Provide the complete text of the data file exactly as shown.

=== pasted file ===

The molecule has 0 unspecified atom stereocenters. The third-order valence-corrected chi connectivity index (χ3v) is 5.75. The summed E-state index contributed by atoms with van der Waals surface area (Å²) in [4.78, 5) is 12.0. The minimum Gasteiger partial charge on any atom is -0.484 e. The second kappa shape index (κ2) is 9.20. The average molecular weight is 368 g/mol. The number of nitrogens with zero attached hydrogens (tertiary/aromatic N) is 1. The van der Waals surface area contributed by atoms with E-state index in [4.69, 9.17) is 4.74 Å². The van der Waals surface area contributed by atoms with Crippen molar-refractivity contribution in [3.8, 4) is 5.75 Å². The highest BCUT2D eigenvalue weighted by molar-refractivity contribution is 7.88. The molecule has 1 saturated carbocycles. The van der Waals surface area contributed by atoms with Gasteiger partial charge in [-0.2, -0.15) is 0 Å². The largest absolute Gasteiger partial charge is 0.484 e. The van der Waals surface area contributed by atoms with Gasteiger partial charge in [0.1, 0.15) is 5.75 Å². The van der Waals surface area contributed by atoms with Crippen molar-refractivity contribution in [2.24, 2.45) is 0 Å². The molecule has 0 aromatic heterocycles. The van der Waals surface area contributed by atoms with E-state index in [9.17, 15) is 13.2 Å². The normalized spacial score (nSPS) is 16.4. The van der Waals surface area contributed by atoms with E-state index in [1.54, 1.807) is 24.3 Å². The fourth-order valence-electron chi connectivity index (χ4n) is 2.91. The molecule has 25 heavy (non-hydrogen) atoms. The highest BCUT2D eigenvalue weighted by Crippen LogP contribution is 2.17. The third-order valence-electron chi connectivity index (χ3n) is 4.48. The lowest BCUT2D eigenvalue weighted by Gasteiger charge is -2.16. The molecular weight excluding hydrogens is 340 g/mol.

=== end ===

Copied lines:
The molecule has 0 unspecified atom stereocenters. The third-order valence-corrected chi connectivity index (χ3v) is 5.75. The summed E-state index contributed by atoms with van der Waals surface area (Å²) in [4.78, 5) is 12.0. The minimum Gasteiger partial charge on any atom is -0.484 e. The second kappa shape index (κ2) is 9.20. The average molecular weight is 368 g/mol. The number of nitrogens with zero attached hydrogens (tertiary/aromatic N) is 1. The van der Waals surface area contributed by atoms with E-state index in [4.69, 9.17) is 4.74 Å². The van der Waals surface area contributed by atoms with Crippen molar-refractivity contribution in [3.8, 4) is 5.75 Å². The highest BCUT2D eigenvalue weighted by molar-refractivity contribution is 7.88. The molecule has 1 saturated carbocycles. The van der Waals surface area contributed by atoms with Gasteiger partial charge in [-0.2, -0.15) is 0 Å². The largest absolute Gasteiger partial charge is 0.484 e. The van der Waals surface area contributed by atoms with Gasteiger partial charge in [0.1, 0.15) is 5.75 Å². The van der Waals surface area contributed by atoms with Crippen molar-refractivity contribution in [2.24, 2.45) is 0 Å². The molecule has 0 aromatic heterocycles. The van der Waals surface area contributed by atoms with E-state index in [9.17, 15) is 13.2 Å². The normalized spacial score (nSPS) is 16.4. The van der Waals surface area contributed by atoms with E-state index in [1.54, 1.807) is 24.3 Å². The fourth-order valence-electron chi connectivity index (χ4n) is 2.91. The molecule has 25 heavy (non-hydrogen) atoms. The highest BCUT2D eigenvalue weighted by Crippen LogP contribution is 2.17. The third-order valence-electron chi connectivity index (χ3n) is 4.48. The lowest BCUT2D eigenvalue weighted by Gasteiger charge is -2.16. The molecular weight excluding hydrogens is 340 g/mol.